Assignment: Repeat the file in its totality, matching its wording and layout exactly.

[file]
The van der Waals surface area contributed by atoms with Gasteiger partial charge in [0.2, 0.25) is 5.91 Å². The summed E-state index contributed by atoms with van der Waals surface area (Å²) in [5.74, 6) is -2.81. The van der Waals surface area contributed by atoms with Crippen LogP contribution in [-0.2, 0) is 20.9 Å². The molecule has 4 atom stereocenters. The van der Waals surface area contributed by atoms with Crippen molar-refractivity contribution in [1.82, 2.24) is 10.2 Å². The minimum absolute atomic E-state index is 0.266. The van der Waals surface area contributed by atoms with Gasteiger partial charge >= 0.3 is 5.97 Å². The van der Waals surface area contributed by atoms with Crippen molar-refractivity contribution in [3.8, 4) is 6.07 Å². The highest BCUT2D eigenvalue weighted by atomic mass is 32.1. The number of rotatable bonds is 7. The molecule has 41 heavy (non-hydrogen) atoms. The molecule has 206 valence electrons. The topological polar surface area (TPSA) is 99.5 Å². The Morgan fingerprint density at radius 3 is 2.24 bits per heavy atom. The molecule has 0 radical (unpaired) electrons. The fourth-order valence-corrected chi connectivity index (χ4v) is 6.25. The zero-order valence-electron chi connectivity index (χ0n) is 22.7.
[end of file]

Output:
The van der Waals surface area contributed by atoms with Gasteiger partial charge in [0.2, 0.25) is 5.91 Å². The summed E-state index contributed by atoms with van der Waals surface area (Å²) in [5.74, 6) is -2.81. The van der Waals surface area contributed by atoms with Crippen LogP contribution in [-0.2, 0) is 20.9 Å². The molecule has 4 atom stereocenters. The van der Waals surface area contributed by atoms with Crippen molar-refractivity contribution in [1.82, 2.24) is 10.2 Å². The minimum absolute atomic E-state index is 0.266. The van der Waals surface area contributed by atoms with Gasteiger partial charge >= 0.3 is 5.97 Å². The van der Waals surface area contributed by atoms with Crippen molar-refractivity contribution in [3.8, 4) is 6.07 Å². The highest BCUT2D eigenvalue weighted by atomic mass is 32.1. The number of rotatable bonds is 7. The molecule has 41 heavy (non-hydrogen) atoms. The molecule has 206 valence electrons. The topological polar surface area (TPSA) is 99.5 Å². The Morgan fingerprint density at radius 3 is 2.24 bits per heavy atom. The molecule has 0 radical (unpaired) electrons. The fourth-order valence-corrected chi connectivity index (χ4v) is 6.25. The zero-order valence-electron chi connectivity index (χ0n) is 22.7.